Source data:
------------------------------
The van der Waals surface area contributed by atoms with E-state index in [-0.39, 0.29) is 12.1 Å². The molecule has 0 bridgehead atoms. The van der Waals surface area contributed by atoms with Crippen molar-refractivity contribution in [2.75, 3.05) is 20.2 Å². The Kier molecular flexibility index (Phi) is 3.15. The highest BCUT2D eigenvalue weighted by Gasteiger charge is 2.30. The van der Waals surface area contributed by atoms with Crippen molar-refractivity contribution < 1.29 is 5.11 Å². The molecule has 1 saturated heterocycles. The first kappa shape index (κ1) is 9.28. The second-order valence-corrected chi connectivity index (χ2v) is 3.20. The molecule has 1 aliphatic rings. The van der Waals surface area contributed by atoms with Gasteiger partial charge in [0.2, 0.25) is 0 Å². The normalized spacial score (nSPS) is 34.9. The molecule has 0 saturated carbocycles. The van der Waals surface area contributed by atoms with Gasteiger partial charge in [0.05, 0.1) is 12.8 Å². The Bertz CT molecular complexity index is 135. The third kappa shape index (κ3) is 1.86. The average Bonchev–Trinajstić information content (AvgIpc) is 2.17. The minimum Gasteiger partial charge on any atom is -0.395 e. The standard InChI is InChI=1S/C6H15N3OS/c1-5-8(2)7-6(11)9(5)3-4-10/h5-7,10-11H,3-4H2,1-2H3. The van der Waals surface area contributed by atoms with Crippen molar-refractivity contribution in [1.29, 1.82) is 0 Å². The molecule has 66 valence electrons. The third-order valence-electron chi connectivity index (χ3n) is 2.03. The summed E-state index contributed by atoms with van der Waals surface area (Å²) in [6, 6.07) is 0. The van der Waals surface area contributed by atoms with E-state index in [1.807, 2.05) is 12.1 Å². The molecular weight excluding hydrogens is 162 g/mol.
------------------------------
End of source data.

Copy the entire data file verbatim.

The van der Waals surface area contributed by atoms with E-state index in [-0.39, 0.29) is 12.1 Å². The molecule has 0 bridgehead atoms. The van der Waals surface area contributed by atoms with Crippen molar-refractivity contribution in [2.75, 3.05) is 20.2 Å². The Kier molecular flexibility index (Phi) is 3.15. The highest BCUT2D eigenvalue weighted by Gasteiger charge is 2.30. The van der Waals surface area contributed by atoms with Crippen molar-refractivity contribution < 1.29 is 5.11 Å². The molecule has 1 saturated heterocycles. The first kappa shape index (κ1) is 9.28. The second-order valence-corrected chi connectivity index (χ2v) is 3.20. The molecule has 1 aliphatic rings. The van der Waals surface area contributed by atoms with Gasteiger partial charge in [0.2, 0.25) is 0 Å². The normalized spacial score (nSPS) is 34.9. The molecule has 0 saturated carbocycles. The van der Waals surface area contributed by atoms with Gasteiger partial charge in [0.05, 0.1) is 12.8 Å². The Bertz CT molecular complexity index is 135. The third kappa shape index (κ3) is 1.86. The average Bonchev–Trinajstić information content (AvgIpc) is 2.17. The minimum Gasteiger partial charge on any atom is -0.395 e. The standard InChI is InChI=1S/C6H15N3OS/c1-5-8(2)7-6(11)9(5)3-4-10/h5-7,10-11H,3-4H2,1-2H3. The van der Waals surface area contributed by atoms with Crippen molar-refractivity contribution in [1.29, 1.82) is 0 Å². The molecule has 66 valence electrons. The third-order valence-electron chi connectivity index (χ3n) is 2.03. The summed E-state index contributed by atoms with van der Waals surface area (Å²) in [6, 6.07) is 0. The van der Waals surface area contributed by atoms with E-state index in [1.807, 2.05) is 12.1 Å². The molecular weight excluding hydrogens is 162 g/mol.